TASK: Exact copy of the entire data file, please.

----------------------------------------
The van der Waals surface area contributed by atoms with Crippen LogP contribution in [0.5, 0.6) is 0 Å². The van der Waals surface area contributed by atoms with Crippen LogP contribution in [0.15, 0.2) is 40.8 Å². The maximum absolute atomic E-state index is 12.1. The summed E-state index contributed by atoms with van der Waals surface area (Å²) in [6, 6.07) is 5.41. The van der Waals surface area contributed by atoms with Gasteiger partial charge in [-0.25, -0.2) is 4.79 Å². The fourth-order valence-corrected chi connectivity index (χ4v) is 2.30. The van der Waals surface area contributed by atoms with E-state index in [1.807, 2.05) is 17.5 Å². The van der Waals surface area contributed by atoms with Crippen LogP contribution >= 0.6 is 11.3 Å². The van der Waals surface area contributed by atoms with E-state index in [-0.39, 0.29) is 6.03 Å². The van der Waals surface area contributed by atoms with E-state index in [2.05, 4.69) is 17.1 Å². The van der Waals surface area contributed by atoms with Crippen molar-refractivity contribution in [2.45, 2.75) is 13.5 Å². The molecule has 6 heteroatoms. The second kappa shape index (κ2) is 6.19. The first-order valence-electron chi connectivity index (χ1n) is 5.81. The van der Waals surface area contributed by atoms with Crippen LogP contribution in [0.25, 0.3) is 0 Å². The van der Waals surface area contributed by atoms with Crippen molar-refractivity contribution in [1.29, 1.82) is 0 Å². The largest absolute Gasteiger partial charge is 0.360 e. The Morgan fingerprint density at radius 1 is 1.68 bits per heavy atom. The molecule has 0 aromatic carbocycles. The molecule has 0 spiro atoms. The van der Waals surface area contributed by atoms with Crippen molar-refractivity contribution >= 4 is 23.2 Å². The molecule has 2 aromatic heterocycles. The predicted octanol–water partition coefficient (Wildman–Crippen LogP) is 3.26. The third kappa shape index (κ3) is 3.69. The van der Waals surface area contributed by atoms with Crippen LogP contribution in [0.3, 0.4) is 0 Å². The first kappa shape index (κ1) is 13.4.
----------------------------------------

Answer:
The van der Waals surface area contributed by atoms with Crippen LogP contribution in [0.5, 0.6) is 0 Å². The van der Waals surface area contributed by atoms with Crippen LogP contribution in [0.15, 0.2) is 40.8 Å². The maximum absolute atomic E-state index is 12.1. The summed E-state index contributed by atoms with van der Waals surface area (Å²) in [6, 6.07) is 5.41. The van der Waals surface area contributed by atoms with Gasteiger partial charge in [-0.25, -0.2) is 4.79 Å². The fourth-order valence-corrected chi connectivity index (χ4v) is 2.30. The van der Waals surface area contributed by atoms with E-state index in [1.807, 2.05) is 17.5 Å². The van der Waals surface area contributed by atoms with Crippen LogP contribution >= 0.6 is 11.3 Å². The van der Waals surface area contributed by atoms with E-state index in [-0.39, 0.29) is 6.03 Å². The van der Waals surface area contributed by atoms with E-state index in [2.05, 4.69) is 17.1 Å². The van der Waals surface area contributed by atoms with Crippen molar-refractivity contribution in [2.45, 2.75) is 13.5 Å². The molecule has 6 heteroatoms. The second kappa shape index (κ2) is 6.19. The first-order valence-electron chi connectivity index (χ1n) is 5.81. The van der Waals surface area contributed by atoms with Crippen LogP contribution in [0.25, 0.3) is 0 Å². The van der Waals surface area contributed by atoms with Crippen molar-refractivity contribution in [1.29, 1.82) is 0 Å². The largest absolute Gasteiger partial charge is 0.360 e. The Morgan fingerprint density at radius 1 is 1.68 bits per heavy atom. The molecule has 0 aromatic carbocycles. The molecule has 0 spiro atoms. The van der Waals surface area contributed by atoms with Crippen molar-refractivity contribution >= 4 is 23.2 Å². The molecule has 2 aromatic heterocycles. The predicted octanol–water partition coefficient (Wildman–Crippen LogP) is 3.26. The third kappa shape index (κ3) is 3.69. The van der Waals surface area contributed by atoms with Crippen LogP contribution in [0.3, 0.4) is 0 Å². The first kappa shape index (κ1) is 13.4.